The name medusa moss (Hedwigia ciliata) comes from the way this moss looks like a bunch of tangled worms when it dries out. It is also called white tipped moss, for obvious reasons. This moss is fairly common and I find it mostly growing on stones in sunny spots. It always seems to be very happy and healthy.

14. River Foxtail Moss

This is the first time this moss has appeared on this blog because I’ve only just found it. I think it might be a moss called river foxtail moss (Brachythecium rivulare) which is said to have a whitish cast.  I found it growing in shade on a stone shelf where it was watered by constantly dripping ground water; exactly the habitat that river foxtail moss likes.

15. Unknown

This moss was growing right beside the one in the previous photo but even though I tried several times it was simply too small to get a sharp photo of. Instead over and over the camera focused on the tiny water droplets that decorated it like Christmas ornaments, so that’s what I’ll show here. Everything seen in this photo would easily fit on a penny (.75 inches.)

Pleasure is spread through the earth in stray gifts to be claimed by whoever shall find them. ~William Wordsworth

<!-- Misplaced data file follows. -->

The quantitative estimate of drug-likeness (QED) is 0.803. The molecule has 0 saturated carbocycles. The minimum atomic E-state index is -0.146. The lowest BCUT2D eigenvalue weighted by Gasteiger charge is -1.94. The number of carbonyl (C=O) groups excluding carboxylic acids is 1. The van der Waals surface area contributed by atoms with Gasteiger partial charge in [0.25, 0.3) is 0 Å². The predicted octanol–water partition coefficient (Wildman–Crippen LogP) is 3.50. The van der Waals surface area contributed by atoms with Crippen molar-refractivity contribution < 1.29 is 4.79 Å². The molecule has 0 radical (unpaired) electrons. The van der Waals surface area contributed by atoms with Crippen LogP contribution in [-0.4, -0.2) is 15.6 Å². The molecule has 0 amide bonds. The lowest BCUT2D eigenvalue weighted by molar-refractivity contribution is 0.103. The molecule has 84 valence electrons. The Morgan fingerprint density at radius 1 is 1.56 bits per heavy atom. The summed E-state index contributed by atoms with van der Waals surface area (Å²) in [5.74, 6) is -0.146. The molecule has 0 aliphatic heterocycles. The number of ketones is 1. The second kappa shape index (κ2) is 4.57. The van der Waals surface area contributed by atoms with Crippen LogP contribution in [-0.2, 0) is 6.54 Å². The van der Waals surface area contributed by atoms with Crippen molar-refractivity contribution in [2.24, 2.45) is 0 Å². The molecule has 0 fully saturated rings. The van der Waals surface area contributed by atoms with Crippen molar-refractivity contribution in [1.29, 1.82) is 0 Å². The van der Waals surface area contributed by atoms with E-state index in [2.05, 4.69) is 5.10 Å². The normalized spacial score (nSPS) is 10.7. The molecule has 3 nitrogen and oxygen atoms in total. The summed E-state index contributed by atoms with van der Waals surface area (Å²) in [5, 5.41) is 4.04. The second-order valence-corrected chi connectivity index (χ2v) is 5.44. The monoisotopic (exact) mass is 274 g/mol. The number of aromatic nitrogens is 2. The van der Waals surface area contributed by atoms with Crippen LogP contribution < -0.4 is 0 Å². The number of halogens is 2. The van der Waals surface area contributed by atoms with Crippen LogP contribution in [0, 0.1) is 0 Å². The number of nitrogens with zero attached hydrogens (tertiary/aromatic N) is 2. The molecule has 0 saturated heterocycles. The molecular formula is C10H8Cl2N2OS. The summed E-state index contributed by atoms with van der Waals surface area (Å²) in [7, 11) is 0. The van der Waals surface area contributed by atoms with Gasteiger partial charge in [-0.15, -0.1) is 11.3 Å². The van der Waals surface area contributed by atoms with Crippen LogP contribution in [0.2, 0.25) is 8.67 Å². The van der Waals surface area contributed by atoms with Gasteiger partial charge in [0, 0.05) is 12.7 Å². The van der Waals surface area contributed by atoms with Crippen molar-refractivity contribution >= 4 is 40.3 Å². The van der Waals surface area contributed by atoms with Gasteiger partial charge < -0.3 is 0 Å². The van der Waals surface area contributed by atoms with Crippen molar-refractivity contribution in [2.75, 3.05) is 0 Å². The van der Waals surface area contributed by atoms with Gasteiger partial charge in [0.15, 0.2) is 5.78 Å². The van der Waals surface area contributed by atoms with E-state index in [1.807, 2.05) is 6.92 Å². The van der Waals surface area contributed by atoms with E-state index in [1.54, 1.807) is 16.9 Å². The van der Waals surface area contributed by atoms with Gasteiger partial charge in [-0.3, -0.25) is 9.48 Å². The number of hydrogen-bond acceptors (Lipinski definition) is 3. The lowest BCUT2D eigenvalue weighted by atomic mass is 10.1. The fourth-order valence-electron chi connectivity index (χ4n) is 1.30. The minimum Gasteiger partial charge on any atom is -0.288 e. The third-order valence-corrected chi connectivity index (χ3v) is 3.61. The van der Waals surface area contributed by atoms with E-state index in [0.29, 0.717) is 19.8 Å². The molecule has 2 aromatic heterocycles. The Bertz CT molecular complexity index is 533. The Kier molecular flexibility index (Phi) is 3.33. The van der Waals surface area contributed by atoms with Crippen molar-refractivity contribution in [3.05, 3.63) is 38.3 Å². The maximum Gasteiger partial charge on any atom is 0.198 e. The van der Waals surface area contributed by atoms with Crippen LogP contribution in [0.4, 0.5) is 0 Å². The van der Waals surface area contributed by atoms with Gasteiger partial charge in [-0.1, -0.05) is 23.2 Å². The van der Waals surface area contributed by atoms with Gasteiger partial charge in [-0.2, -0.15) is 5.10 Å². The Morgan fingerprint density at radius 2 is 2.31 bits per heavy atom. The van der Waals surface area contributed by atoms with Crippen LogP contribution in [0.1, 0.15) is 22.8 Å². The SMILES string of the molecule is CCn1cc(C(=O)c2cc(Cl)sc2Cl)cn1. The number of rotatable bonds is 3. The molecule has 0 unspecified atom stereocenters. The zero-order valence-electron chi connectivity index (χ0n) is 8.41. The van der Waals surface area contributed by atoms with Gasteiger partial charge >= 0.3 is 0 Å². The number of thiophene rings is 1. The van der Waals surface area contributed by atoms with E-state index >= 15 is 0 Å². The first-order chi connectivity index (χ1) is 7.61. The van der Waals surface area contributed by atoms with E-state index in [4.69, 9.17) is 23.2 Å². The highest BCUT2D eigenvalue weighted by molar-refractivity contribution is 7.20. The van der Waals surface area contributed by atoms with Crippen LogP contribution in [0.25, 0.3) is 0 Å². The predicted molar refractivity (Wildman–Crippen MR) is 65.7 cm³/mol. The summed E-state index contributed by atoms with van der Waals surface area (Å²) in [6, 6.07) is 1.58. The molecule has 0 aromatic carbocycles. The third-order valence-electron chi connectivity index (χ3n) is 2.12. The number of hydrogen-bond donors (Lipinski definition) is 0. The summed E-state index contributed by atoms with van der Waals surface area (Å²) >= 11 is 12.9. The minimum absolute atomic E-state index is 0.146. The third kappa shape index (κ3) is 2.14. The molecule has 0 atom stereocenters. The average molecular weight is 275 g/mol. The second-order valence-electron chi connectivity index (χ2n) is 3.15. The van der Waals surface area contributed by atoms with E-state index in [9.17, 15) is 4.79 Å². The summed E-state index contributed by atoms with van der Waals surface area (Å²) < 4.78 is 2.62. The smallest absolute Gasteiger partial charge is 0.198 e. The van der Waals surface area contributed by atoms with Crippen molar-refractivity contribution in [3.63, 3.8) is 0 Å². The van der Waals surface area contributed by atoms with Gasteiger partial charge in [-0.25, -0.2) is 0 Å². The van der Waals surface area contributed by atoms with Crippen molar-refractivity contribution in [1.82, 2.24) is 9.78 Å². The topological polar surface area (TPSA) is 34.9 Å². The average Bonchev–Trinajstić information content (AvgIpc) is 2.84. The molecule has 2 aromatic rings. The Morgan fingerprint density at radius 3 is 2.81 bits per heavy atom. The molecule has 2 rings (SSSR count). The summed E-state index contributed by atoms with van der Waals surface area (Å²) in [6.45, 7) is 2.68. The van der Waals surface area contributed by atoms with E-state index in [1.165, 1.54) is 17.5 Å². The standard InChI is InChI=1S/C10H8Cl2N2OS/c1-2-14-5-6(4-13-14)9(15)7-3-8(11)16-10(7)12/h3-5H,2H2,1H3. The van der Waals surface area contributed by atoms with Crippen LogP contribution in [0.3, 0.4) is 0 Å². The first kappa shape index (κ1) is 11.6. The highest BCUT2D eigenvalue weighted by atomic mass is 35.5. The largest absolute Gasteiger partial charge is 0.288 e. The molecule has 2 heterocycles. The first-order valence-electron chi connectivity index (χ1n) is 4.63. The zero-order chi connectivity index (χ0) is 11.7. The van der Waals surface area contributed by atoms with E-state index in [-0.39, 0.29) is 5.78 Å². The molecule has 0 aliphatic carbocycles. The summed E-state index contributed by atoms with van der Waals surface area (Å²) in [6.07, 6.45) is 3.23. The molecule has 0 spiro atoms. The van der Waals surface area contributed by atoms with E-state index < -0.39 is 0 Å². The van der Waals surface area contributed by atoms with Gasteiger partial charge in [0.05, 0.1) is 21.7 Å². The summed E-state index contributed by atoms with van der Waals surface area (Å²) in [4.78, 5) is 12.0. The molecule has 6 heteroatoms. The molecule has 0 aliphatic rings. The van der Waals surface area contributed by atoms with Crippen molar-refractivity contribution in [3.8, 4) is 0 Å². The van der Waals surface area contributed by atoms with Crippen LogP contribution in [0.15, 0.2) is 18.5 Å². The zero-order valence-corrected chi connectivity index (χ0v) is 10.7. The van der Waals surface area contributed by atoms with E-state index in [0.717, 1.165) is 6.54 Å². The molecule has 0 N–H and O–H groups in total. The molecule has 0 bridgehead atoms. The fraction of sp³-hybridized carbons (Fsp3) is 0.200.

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1. American Lady Caterpillar

I don’t know if the spines on this American Lady Caterpillar (Vanessa virginiensis) were as sharp as they looked, but I’m glad that I didn’t grab it by mistake. He and a friend were on a pussytoes plant (Antennaria plantaginifolia). I’ve never thought of caterpillars as being particularly pretty but my opinion of them is changing. Thanks to the helpful folks at Bug guide.net for identifying this one.

2. American Lady Butterfly by  Derek Ramsey

This is what the American lady caterpillar will grow up to be. They are also called painted ladies and are beautiful things. This photo is by Derek Ramsey and is from Wikipedia.

 3. Male Widow Skimmer Dragonfly

Dragonflies have been teaching me both patience and stealth. It isn’t easy to sneak up on something with eyes that can see in all directions, and this male widow skimmer dragonfly (Libellula luctuosa) flew away each time I took a step closer. He returned to the same perch time and again though as most dragonflies do, and I finally got close enough to get this photo of him. As I watched, the dark patches on his rear wings flashed different colors when he flew through sunbeams.

 4. Asian Beetle ob Cattail Leaf

As I was stalking dragonflies I happened to see this Asian beetle on a cattail leaf. I had one eating my coleus plants last summer and when I asked the folks at bugguide.net what it was they could only say “Asian beetle.” Apparently it is a relative of the Japanese beetle, but not quite as hungry.